She focused on tenure and publication. She raised her kids. A small solid circle of friends. She enjoyed occasional liaisons. What more does a woman like Angie need? And then, one day, in one of those random life-altering events, she met Joyce at a local cafe for lunch and there was Alex with a colleague of Joyce’s husband. When introduced, Alex stood, removed his sunglasses and looked directly at Angie with the penetrating gaze and broad smile of a man with heart – the sort of man women crave, even a loner like Angie. Tall and lean, he sipped latte from a porcelain cup like a European, and when he spoke, his gravelly voice syncopated like a sacred chant. When Joyce mentioned Angie teaches history, Alex crooned from the Sam Cooke song, don’t know much about history. Although, he said, a sparkle in his hazel eyes, I’m good at geography. Angie laughed. She thought, few men make me laugh. She smiled at him flirtatiously. She hadn’t smiled at a man like that in way too long. When Joyce whined she was starving, Angie handed Alex her card. Should you wish a history lesson, she said, and he nodded with a knowing smile. He called three days later. He had taken the time to read her last book before the call. She told Joyce she was touched. Joyce laughed. That’s called foreplay, my friend.

They dated for a year before he moved into Angie’s little house. All their stuff fit, even if cramped. They didn’t mind. They had similar routines. They woke with the sun and went to bed early. They liked the same foods. They liked each other’s friends. Their kids approved, although Angie’s daughters tentatively – there had been no man in their mother’s life for so long, they were concerned her heart might be broken.

I wake up smiling, she told them. Whatever comes next, that’s okay.

It was not okay, in the end.

Two days after the first post to Twitter, Angie posted again…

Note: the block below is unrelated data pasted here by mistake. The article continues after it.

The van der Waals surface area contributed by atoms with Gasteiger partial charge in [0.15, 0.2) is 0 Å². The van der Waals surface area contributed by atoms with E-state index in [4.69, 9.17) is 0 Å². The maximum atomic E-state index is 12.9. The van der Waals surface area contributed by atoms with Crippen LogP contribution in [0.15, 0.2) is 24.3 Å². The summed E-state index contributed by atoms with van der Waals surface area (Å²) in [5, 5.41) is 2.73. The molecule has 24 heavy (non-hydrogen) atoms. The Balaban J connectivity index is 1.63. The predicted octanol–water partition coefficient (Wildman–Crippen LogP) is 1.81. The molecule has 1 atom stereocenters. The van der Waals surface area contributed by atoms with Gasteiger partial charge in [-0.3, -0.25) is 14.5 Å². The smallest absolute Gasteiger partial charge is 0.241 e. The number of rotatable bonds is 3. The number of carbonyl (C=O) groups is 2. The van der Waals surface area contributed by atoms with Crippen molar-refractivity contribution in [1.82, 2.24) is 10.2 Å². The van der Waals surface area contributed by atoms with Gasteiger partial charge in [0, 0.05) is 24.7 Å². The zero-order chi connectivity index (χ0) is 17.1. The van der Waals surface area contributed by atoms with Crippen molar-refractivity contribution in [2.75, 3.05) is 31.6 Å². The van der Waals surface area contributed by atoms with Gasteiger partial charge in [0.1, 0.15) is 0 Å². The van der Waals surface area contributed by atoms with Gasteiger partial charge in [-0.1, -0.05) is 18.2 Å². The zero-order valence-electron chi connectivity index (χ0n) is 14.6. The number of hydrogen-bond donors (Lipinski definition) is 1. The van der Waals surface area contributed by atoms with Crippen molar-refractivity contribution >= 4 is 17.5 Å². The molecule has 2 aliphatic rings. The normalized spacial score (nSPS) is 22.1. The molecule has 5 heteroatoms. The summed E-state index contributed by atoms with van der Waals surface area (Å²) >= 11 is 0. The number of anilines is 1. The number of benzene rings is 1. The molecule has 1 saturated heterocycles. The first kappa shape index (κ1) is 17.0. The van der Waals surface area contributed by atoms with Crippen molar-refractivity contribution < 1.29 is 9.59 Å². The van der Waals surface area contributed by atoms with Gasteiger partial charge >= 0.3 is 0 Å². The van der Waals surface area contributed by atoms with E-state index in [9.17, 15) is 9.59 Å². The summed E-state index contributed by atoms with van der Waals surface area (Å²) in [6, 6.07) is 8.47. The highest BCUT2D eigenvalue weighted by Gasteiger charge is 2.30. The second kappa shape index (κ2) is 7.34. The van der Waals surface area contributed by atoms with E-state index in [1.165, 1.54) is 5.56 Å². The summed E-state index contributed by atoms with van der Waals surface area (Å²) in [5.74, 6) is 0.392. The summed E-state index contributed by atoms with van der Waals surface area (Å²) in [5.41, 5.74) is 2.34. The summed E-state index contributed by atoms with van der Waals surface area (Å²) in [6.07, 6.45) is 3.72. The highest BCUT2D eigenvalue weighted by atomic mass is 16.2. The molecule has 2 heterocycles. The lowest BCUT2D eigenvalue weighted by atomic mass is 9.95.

Stuck between the proverbial rock and hard place. Like that old familiar saying – can’t live with you, can’t live without you. I thought it was a foolish cliché. I get it now.

She tried to keep her focus on work. There were midterm papers to grade. Faculty obligations. She was researching an article about Kandinsky in the years leading to the Russian revolution. He had become a proponent of the avant-garde, cultivating a new abstract style. One night, again in the middle of the night, she tied the artist to Alex in a tweet…

Kandinsky, an aesthetic theorist, wanted to liberate painting from its ties to traditional imagery. He depicted images based on what he called “inner necessity.” You made me believe I was your inner necessity. An abstraction, I see. #abstractart #Kandinsky

The next night, after a particularly sleepless night, she was scanning material about other expressionist artists for context and was inspired to tweet again…

Rothko, also Russian, painted images that suggest serenity, until you look closely. Layers of angst in those color blocks. Abstract bordering on dreamlike. I stare at them and weep. Were we so saturated we were surreal? #abstractexpressionism #Rothko

A week later, Angie ran into a colleague who believes that gossip is the equivalent of storytelling. He once confessed he reads People magazine at the student library. He would never stoop to a subscription; however, he argues, the content is essentially history in the making.

I hear Alex is seeing someone, he reported, with a sly smile. A philanthropist, I’ve met her at university events. Spending her late husband’s money well. Attractive. Smart. I guess he has a type. What about you? Ready to get back out there?